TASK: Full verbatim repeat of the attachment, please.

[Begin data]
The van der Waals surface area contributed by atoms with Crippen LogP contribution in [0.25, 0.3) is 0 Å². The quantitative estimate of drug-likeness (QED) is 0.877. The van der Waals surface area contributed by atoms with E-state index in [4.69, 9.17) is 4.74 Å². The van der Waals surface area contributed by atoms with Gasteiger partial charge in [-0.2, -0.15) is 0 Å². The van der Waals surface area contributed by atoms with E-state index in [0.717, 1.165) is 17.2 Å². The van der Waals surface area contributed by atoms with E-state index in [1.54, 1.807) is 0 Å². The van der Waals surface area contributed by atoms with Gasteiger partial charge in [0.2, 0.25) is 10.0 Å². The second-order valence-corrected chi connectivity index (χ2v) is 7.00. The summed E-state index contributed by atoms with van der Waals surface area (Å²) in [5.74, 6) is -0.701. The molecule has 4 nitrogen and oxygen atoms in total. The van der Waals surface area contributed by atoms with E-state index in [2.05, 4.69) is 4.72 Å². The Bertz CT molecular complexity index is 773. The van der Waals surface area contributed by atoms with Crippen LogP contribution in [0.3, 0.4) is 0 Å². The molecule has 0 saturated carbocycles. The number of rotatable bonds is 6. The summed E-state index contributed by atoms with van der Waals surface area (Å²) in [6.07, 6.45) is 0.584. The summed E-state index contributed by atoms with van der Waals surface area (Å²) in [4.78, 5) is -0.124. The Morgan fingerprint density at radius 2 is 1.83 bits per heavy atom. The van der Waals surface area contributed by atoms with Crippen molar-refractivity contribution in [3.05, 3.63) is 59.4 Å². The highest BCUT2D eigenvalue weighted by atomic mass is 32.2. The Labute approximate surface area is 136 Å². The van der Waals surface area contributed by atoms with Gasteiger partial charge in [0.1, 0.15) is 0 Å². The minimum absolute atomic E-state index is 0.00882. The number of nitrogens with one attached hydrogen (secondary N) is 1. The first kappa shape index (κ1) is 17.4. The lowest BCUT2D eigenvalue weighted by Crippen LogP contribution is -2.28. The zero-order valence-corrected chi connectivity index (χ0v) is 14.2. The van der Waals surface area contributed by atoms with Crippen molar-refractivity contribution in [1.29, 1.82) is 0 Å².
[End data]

The van der Waals surface area contributed by atoms with Crippen LogP contribution in [0.25, 0.3) is 0 Å². The quantitative estimate of drug-likeness (QED) is 0.877. The van der Waals surface area contributed by atoms with E-state index in [4.69, 9.17) is 4.74 Å². The van der Waals surface area contributed by atoms with Gasteiger partial charge in [-0.2, -0.15) is 0 Å². The van der Waals surface area contributed by atoms with E-state index in [0.717, 1.165) is 17.2 Å². The van der Waals surface area contributed by atoms with E-state index in [1.54, 1.807) is 0 Å². The van der Waals surface area contributed by atoms with Gasteiger partial charge in [0.2, 0.25) is 10.0 Å². The second-order valence-corrected chi connectivity index (χ2v) is 7.00. The summed E-state index contributed by atoms with van der Waals surface area (Å²) in [5.74, 6) is -0.701. The molecule has 4 nitrogen and oxygen atoms in total. The van der Waals surface area contributed by atoms with E-state index in [2.05, 4.69) is 4.72 Å². The Bertz CT molecular complexity index is 773. The van der Waals surface area contributed by atoms with Crippen LogP contribution in [0.3, 0.4) is 0 Å². The molecule has 0 saturated carbocycles. The number of rotatable bonds is 6. The summed E-state index contributed by atoms with van der Waals surface area (Å²) in [6.07, 6.45) is 0.584. The summed E-state index contributed by atoms with van der Waals surface area (Å²) in [4.78, 5) is -0.124. The Morgan fingerprint density at radius 2 is 1.83 bits per heavy atom. The van der Waals surface area contributed by atoms with Crippen molar-refractivity contribution in [3.05, 3.63) is 59.4 Å². The highest BCUT2D eigenvalue weighted by atomic mass is 32.2. The Labute approximate surface area is 136 Å². The van der Waals surface area contributed by atoms with Gasteiger partial charge in [0.1, 0.15) is 0 Å². The minimum absolute atomic E-state index is 0.00882. The number of nitrogens with one attached hydrogen (secondary N) is 1. The first kappa shape index (κ1) is 17.4. The lowest BCUT2D eigenvalue weighted by Crippen LogP contribution is -2.28. The zero-order valence-corrected chi connectivity index (χ0v) is 14.2. The van der Waals surface area contributed by atoms with Crippen molar-refractivity contribution in [1.29, 1.82) is 0 Å².